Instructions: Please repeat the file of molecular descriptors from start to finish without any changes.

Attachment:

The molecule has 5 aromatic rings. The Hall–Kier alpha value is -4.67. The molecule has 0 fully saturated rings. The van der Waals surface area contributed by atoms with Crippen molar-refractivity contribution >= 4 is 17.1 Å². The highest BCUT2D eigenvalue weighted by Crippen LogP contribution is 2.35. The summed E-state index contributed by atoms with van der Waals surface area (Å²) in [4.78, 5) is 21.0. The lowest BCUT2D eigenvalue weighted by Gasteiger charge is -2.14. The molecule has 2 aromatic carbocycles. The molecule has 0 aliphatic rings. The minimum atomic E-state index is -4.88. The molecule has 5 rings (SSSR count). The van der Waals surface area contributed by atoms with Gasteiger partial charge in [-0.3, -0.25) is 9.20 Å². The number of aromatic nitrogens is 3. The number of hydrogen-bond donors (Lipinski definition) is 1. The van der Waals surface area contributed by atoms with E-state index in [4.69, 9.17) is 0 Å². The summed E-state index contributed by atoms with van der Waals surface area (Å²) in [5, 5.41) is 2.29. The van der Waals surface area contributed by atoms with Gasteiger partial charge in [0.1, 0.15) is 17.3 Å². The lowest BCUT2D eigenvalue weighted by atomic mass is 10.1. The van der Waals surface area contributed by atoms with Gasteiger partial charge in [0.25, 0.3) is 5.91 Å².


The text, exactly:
The molecule has 5 aromatic rings. The Hall–Kier alpha value is -4.67. The molecule has 0 fully saturated rings. The van der Waals surface area contributed by atoms with Crippen molar-refractivity contribution >= 4 is 17.1 Å². The highest BCUT2D eigenvalue weighted by Crippen LogP contribution is 2.35. The summed E-state index contributed by atoms with van der Waals surface area (Å²) in [4.78, 5) is 21.0. The lowest BCUT2D eigenvalue weighted by Gasteiger charge is -2.14. The molecule has 2 aromatic carbocycles. The molecule has 0 aliphatic rings. The minimum atomic E-state index is -4.88. The molecule has 5 rings (SSSR count). The van der Waals surface area contributed by atoms with Gasteiger partial charge in [-0.3, -0.25) is 9.20 Å². The number of aromatic nitrogens is 3. The number of hydrogen-bond donors (Lipinski definition) is 1. The van der Waals surface area contributed by atoms with E-state index in [4.69, 9.17) is 0 Å². The summed E-state index contributed by atoms with van der Waals surface area (Å²) in [5, 5.41) is 2.29. The van der Waals surface area contributed by atoms with Gasteiger partial charge in [0.1, 0.15) is 17.3 Å². The lowest BCUT2D eigenvalue weighted by atomic mass is 10.1. The van der Waals surface area contributed by atoms with Gasteiger partial charge in [0.25, 0.3) is 5.91 Å².